FPTP has the advantage of simplicity and the tendency to produce representatives with an obligation to safeguard the interest of a particular geographical area. It usually provides a clear-cut choice for voters between 2 main parties. It tends to give rise to single party governments and to a coherent single party opposition which can provide a critical checking role on the government of the day. It is also sometimes argued that FPTP by encouraging broadly based political parties discourages parties based on ethnic or regional divisions which are potentially damaging in a country with ethnic or regional tensions. It also tends to exclude extremist parties from parliamentary representation as unless their support is very geographically concentrated they cannot win seats. This contrasts with the situation under strict proportional representation, where a party with a fraction of 1% of the vote can secure Parliamentary representation.
FPTP retains a link between constituents and their Member of Parliament, who know who their representative is and have the ability to re-elect that representative or throw them out at election time. FPTP allows voters to choose between people rather than just between parties. Finally, FPTP is simple to use and easy to understand.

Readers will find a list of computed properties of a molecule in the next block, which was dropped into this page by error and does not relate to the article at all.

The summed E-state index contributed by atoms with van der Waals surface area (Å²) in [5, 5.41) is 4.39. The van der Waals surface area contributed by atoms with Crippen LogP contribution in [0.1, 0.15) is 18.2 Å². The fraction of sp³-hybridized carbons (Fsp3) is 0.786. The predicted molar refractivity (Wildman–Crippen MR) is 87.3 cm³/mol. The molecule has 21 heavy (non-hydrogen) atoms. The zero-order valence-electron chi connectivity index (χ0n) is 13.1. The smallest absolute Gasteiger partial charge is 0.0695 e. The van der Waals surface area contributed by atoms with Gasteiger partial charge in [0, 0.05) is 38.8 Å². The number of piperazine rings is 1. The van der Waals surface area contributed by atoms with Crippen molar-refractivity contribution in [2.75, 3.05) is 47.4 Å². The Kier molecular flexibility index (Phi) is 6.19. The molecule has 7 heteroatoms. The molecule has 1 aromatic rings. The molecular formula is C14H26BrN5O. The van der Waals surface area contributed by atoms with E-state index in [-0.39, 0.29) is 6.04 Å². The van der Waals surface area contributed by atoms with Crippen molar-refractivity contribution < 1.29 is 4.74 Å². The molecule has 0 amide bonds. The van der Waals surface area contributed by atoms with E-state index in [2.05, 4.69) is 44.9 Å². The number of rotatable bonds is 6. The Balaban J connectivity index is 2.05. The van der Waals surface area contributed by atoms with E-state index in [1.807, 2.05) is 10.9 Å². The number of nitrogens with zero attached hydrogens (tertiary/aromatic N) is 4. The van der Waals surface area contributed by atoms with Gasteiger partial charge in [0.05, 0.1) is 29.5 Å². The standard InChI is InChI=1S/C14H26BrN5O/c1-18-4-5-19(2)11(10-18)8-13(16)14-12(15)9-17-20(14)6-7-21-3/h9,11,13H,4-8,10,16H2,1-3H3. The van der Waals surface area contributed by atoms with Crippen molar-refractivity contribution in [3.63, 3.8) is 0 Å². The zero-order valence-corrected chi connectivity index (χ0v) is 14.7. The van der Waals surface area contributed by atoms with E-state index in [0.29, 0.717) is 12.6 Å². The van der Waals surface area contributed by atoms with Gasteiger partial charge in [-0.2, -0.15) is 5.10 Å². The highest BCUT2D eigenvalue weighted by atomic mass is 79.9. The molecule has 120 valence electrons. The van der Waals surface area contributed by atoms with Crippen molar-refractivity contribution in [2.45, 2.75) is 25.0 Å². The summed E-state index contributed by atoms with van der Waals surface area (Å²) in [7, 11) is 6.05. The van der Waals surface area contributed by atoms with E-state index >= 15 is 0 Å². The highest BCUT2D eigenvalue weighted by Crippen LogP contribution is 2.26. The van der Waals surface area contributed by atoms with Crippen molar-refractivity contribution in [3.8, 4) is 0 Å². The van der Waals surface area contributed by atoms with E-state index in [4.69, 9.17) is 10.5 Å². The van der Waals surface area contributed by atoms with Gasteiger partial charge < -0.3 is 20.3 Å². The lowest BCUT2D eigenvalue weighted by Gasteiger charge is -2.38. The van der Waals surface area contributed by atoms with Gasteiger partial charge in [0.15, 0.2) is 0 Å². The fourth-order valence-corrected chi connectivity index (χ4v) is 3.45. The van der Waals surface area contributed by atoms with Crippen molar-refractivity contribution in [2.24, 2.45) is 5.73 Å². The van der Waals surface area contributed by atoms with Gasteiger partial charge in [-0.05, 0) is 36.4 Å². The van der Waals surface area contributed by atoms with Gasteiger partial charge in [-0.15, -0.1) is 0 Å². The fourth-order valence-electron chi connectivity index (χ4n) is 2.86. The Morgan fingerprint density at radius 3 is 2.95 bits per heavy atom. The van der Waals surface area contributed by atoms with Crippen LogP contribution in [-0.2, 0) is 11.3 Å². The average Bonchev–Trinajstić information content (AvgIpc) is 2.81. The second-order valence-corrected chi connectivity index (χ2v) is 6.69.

The disadvantages of FPTP are firstly that it can exclude minority parties from fair representation. An example was the 1983 British General Election in which the Liberal Social Democratic party won 25% of the vote but only 3% of the seats. FPTP has been shown also to lead to under representation of women and of ethnic minorities as compared with proportional systems. It can create whole regions of a country where only one party is represented in the legislature. It can also be unresponsive to changes in public opinion as a pattern of geographically concentrated support can mean that one party can maintain exclusive executive control in the face of a substantial drop in popular support. FPTP systems can also be vulnerable to gerrymandering i.e. unfair delineation of constituencies boundaries to give one party an unfair advantage.
PR systems faithfully translate votes cast into seats won and thus avoid unfair and potentially destabilising results which can be thrown up by first past the post systems. They give rise to very few wasted votes as almost all votes cast go to elect someone.
PR systems facilitate the representation of minority parties. They also encourage parties to nominate representatives lists, multi-racial, multi-ethnic, and with both men and women candidates, in order to maximize their overall support.
Because PR systems reward minority parties with a minority of the seats they prevent the development of single party domination of large regions of country as can occur under FPTP.
It has been argued that Governments elected by PR are more effective, as Government is not subjected to regular switches between ideologically polarised parties as can occur under FPTP systems.